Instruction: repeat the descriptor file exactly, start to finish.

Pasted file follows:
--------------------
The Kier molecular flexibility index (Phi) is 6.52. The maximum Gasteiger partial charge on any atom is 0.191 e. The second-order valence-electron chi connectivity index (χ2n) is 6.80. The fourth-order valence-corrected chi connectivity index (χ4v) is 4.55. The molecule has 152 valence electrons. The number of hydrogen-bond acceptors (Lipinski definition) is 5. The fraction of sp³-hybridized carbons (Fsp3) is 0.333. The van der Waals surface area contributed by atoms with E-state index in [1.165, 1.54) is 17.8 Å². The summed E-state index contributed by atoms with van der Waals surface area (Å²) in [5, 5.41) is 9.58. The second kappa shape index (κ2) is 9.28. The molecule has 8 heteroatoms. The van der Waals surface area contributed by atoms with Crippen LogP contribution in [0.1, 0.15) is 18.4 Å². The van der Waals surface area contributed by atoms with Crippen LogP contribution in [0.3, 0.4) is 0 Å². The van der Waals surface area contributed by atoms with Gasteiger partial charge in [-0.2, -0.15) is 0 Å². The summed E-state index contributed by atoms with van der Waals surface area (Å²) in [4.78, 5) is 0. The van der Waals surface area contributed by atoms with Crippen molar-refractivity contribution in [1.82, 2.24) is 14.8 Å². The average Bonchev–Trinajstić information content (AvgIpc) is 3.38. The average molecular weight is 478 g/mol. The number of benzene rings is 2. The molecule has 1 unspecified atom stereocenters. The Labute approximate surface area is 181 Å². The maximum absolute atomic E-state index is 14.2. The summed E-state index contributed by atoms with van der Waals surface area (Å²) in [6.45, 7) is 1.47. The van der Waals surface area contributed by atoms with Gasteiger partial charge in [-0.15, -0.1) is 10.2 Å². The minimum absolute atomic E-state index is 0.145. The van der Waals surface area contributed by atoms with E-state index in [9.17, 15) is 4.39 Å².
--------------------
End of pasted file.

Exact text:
The Kier molecular flexibility index (Phi) is 6.52. The maximum Gasteiger partial charge on any atom is 0.191 e. The second-order valence-electron chi connectivity index (χ2n) is 6.80. The fourth-order valence-corrected chi connectivity index (χ4v) is 4.55. The molecule has 152 valence electrons. The number of hydrogen-bond acceptors (Lipinski definition) is 5. The fraction of sp³-hybridized carbons (Fsp3) is 0.333. The van der Waals surface area contributed by atoms with E-state index in [1.165, 1.54) is 17.8 Å². The summed E-state index contributed by atoms with van der Waals surface area (Å²) in [5, 5.41) is 9.58. The second kappa shape index (κ2) is 9.28. The molecule has 8 heteroatoms. The van der Waals surface area contributed by atoms with Crippen LogP contribution in [0.1, 0.15) is 18.4 Å². The van der Waals surface area contributed by atoms with Crippen LogP contribution in [0.3, 0.4) is 0 Å². The van der Waals surface area contributed by atoms with Gasteiger partial charge in [-0.2, -0.15) is 0 Å². The summed E-state index contributed by atoms with van der Waals surface area (Å²) in [4.78, 5) is 0. The van der Waals surface area contributed by atoms with Crippen molar-refractivity contribution in [1.82, 2.24) is 14.8 Å². The average Bonchev–Trinajstić information content (AvgIpc) is 3.38. The average molecular weight is 478 g/mol. The number of benzene rings is 2. The molecule has 1 unspecified atom stereocenters. The Labute approximate surface area is 181 Å². The maximum absolute atomic E-state index is 14.2. The summed E-state index contributed by atoms with van der Waals surface area (Å²) in [6.45, 7) is 1.47. The van der Waals surface area contributed by atoms with Gasteiger partial charge in [-0.15, -0.1) is 10.2 Å². The minimum absolute atomic E-state index is 0.145. The van der Waals surface area contributed by atoms with E-state index in [9.17, 15) is 4.39 Å².